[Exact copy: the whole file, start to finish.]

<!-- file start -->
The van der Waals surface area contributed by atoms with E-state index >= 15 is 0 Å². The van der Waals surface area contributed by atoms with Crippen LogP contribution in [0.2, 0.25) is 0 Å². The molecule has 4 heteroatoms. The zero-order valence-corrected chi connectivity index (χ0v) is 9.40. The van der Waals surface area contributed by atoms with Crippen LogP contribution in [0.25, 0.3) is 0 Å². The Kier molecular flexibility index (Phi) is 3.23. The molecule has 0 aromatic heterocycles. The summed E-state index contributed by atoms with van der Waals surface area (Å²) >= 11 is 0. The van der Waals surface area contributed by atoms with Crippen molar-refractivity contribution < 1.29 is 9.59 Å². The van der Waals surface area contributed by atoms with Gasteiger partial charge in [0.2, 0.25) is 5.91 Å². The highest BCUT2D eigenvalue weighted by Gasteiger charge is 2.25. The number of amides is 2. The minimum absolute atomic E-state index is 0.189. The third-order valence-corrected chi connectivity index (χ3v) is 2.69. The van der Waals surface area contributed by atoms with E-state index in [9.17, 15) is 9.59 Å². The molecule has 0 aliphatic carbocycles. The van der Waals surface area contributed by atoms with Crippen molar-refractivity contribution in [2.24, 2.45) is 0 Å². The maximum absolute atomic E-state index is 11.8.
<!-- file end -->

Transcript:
The van der Waals surface area contributed by atoms with E-state index >= 15 is 0 Å². The van der Waals surface area contributed by atoms with Crippen LogP contribution in [0.2, 0.25) is 0 Å². The molecule has 4 heteroatoms. The zero-order valence-corrected chi connectivity index (χ0v) is 9.40. The van der Waals surface area contributed by atoms with Crippen LogP contribution in [0.25, 0.3) is 0 Å². The Kier molecular flexibility index (Phi) is 3.23. The molecule has 0 aromatic heterocycles. The summed E-state index contributed by atoms with van der Waals surface area (Å²) >= 11 is 0. The van der Waals surface area contributed by atoms with Crippen molar-refractivity contribution < 1.29 is 9.59 Å². The van der Waals surface area contributed by atoms with Gasteiger partial charge in [0.2, 0.25) is 5.91 Å². The highest BCUT2D eigenvalue weighted by Gasteiger charge is 2.25. The number of amides is 2. The minimum absolute atomic E-state index is 0.189. The third-order valence-corrected chi connectivity index (χ3v) is 2.69. The van der Waals surface area contributed by atoms with E-state index in [9.17, 15) is 9.59 Å². The molecule has 0 aliphatic carbocycles. The van der Waals surface area contributed by atoms with Crippen molar-refractivity contribution in [2.24, 2.45) is 0 Å². The maximum absolute atomic E-state index is 11.8.